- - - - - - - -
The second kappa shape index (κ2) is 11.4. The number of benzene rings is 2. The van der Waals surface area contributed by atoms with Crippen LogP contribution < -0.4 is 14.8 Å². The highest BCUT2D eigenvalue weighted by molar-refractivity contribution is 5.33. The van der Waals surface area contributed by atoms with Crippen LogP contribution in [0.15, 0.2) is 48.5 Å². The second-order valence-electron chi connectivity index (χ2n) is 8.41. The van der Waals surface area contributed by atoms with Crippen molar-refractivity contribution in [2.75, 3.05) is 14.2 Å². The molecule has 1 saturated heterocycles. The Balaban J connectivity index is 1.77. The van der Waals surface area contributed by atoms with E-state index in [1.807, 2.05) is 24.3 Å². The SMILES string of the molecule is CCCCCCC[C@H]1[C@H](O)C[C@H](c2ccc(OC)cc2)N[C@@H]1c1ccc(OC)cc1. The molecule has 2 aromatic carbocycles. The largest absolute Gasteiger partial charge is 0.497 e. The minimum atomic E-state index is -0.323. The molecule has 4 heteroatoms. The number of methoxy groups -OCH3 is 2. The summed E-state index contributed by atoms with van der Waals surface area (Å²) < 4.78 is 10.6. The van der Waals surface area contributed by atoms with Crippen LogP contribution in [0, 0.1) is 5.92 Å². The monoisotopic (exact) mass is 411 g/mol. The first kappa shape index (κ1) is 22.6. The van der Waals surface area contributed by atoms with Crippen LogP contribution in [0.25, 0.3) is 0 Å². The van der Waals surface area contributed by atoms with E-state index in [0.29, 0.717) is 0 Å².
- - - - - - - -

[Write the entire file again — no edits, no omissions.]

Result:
The second kappa shape index (κ2) is 11.4. The number of benzene rings is 2. The van der Waals surface area contributed by atoms with Crippen LogP contribution < -0.4 is 14.8 Å². The highest BCUT2D eigenvalue weighted by molar-refractivity contribution is 5.33. The van der Waals surface area contributed by atoms with Crippen LogP contribution in [0.15, 0.2) is 48.5 Å². The second-order valence-electron chi connectivity index (χ2n) is 8.41. The van der Waals surface area contributed by atoms with Crippen molar-refractivity contribution in [2.75, 3.05) is 14.2 Å². The molecule has 1 saturated heterocycles. The Balaban J connectivity index is 1.77. The van der Waals surface area contributed by atoms with E-state index in [1.807, 2.05) is 24.3 Å². The SMILES string of the molecule is CCCCCCC[C@H]1[C@H](O)C[C@H](c2ccc(OC)cc2)N[C@@H]1c1ccc(OC)cc1. The molecule has 2 aromatic carbocycles. The largest absolute Gasteiger partial charge is 0.497 e. The minimum atomic E-state index is -0.323. The molecule has 4 heteroatoms. The number of methoxy groups -OCH3 is 2. The summed E-state index contributed by atoms with van der Waals surface area (Å²) < 4.78 is 10.6. The van der Waals surface area contributed by atoms with Crippen LogP contribution in [0, 0.1) is 5.92 Å². The monoisotopic (exact) mass is 411 g/mol. The first kappa shape index (κ1) is 22.6. The van der Waals surface area contributed by atoms with Crippen LogP contribution in [0.25, 0.3) is 0 Å². The van der Waals surface area contributed by atoms with E-state index in [0.29, 0.717) is 0 Å².